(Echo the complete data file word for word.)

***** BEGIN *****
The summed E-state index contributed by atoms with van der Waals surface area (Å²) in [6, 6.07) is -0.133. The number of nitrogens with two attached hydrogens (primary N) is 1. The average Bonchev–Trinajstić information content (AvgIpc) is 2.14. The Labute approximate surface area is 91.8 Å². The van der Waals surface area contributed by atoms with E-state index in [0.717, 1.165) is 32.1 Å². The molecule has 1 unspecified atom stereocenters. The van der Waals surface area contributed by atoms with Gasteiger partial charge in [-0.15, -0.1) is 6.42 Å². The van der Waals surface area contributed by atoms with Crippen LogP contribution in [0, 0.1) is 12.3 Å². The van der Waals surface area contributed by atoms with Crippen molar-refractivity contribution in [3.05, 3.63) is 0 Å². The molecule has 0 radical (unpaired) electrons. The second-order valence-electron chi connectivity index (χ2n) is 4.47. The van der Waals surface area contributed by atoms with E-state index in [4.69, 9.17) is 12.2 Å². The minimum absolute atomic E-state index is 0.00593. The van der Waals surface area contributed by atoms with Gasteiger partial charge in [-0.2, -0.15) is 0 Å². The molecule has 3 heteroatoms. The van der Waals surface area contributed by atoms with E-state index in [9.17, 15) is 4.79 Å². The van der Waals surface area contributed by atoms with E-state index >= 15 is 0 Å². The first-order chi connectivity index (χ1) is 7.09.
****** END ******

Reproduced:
The summed E-state index contributed by atoms with van der Waals surface area (Å²) in [6, 6.07) is -0.133. The number of nitrogens with two attached hydrogens (primary N) is 1. The average Bonchev–Trinajstić information content (AvgIpc) is 2.14. The Labute approximate surface area is 91.8 Å². The van der Waals surface area contributed by atoms with E-state index in [0.717, 1.165) is 32.1 Å². The molecule has 1 unspecified atom stereocenters. The van der Waals surface area contributed by atoms with Gasteiger partial charge in [-0.15, -0.1) is 6.42 Å². The van der Waals surface area contributed by atoms with Crippen LogP contribution in [0, 0.1) is 12.3 Å². The van der Waals surface area contributed by atoms with Crippen molar-refractivity contribution in [3.05, 3.63) is 0 Å². The molecule has 0 radical (unpaired) electrons. The second-order valence-electron chi connectivity index (χ2n) is 4.47. The van der Waals surface area contributed by atoms with E-state index in [4.69, 9.17) is 12.2 Å². The minimum absolute atomic E-state index is 0.00593. The van der Waals surface area contributed by atoms with Gasteiger partial charge in [-0.2, -0.15) is 0 Å². The molecule has 3 heteroatoms. The van der Waals surface area contributed by atoms with E-state index in [9.17, 15) is 4.79 Å². The van der Waals surface area contributed by atoms with E-state index >= 15 is 0 Å². The first-order chi connectivity index (χ1) is 7.09.